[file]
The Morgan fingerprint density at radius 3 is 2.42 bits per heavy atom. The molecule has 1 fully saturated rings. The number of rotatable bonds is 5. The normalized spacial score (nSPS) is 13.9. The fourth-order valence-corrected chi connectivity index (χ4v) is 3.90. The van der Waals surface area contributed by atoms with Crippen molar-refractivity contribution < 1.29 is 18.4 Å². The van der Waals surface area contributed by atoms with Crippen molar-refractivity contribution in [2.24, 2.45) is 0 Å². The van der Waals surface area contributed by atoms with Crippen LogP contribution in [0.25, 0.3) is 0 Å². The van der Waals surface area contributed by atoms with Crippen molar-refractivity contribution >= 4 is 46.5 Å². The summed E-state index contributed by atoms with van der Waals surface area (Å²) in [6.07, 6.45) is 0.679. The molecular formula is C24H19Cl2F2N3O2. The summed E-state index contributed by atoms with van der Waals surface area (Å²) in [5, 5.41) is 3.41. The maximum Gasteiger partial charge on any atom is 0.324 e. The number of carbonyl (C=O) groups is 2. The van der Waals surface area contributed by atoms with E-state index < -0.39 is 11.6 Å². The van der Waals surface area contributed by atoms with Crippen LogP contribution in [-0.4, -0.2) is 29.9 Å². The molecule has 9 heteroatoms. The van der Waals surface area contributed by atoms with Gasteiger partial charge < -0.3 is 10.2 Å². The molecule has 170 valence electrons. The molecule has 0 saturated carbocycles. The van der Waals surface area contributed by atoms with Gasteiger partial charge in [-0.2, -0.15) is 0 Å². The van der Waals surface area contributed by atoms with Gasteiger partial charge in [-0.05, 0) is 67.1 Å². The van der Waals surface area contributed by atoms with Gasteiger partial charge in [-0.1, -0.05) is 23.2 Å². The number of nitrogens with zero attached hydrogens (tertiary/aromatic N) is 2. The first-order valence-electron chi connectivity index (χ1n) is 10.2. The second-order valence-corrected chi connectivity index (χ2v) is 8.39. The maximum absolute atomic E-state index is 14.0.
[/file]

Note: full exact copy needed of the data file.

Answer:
The Morgan fingerprint density at radius 3 is 2.42 bits per heavy atom. The molecule has 1 fully saturated rings. The number of rotatable bonds is 5. The normalized spacial score (nSPS) is 13.9. The fourth-order valence-corrected chi connectivity index (χ4v) is 3.90. The van der Waals surface area contributed by atoms with Crippen molar-refractivity contribution < 1.29 is 18.4 Å². The van der Waals surface area contributed by atoms with Crippen molar-refractivity contribution in [2.24, 2.45) is 0 Å². The van der Waals surface area contributed by atoms with Crippen LogP contribution in [0.25, 0.3) is 0 Å². The van der Waals surface area contributed by atoms with Crippen molar-refractivity contribution >= 4 is 46.5 Å². The summed E-state index contributed by atoms with van der Waals surface area (Å²) in [6.07, 6.45) is 0.679. The molecular formula is C24H19Cl2F2N3O2. The summed E-state index contributed by atoms with van der Waals surface area (Å²) in [5, 5.41) is 3.41. The maximum Gasteiger partial charge on any atom is 0.324 e. The number of carbonyl (C=O) groups is 2. The van der Waals surface area contributed by atoms with E-state index < -0.39 is 11.6 Å². The van der Waals surface area contributed by atoms with Crippen LogP contribution in [-0.4, -0.2) is 29.9 Å². The molecule has 9 heteroatoms. The van der Waals surface area contributed by atoms with Gasteiger partial charge < -0.3 is 10.2 Å². The molecule has 170 valence electrons. The molecule has 0 saturated carbocycles. The van der Waals surface area contributed by atoms with Gasteiger partial charge in [-0.2, -0.15) is 0 Å². The van der Waals surface area contributed by atoms with Gasteiger partial charge in [-0.05, 0) is 67.1 Å². The van der Waals surface area contributed by atoms with Gasteiger partial charge in [-0.1, -0.05) is 23.2 Å². The number of nitrogens with zero attached hydrogens (tertiary/aromatic N) is 2. The first-order valence-electron chi connectivity index (χ1n) is 10.2. The second-order valence-corrected chi connectivity index (χ2v) is 8.39. The maximum absolute atomic E-state index is 14.0.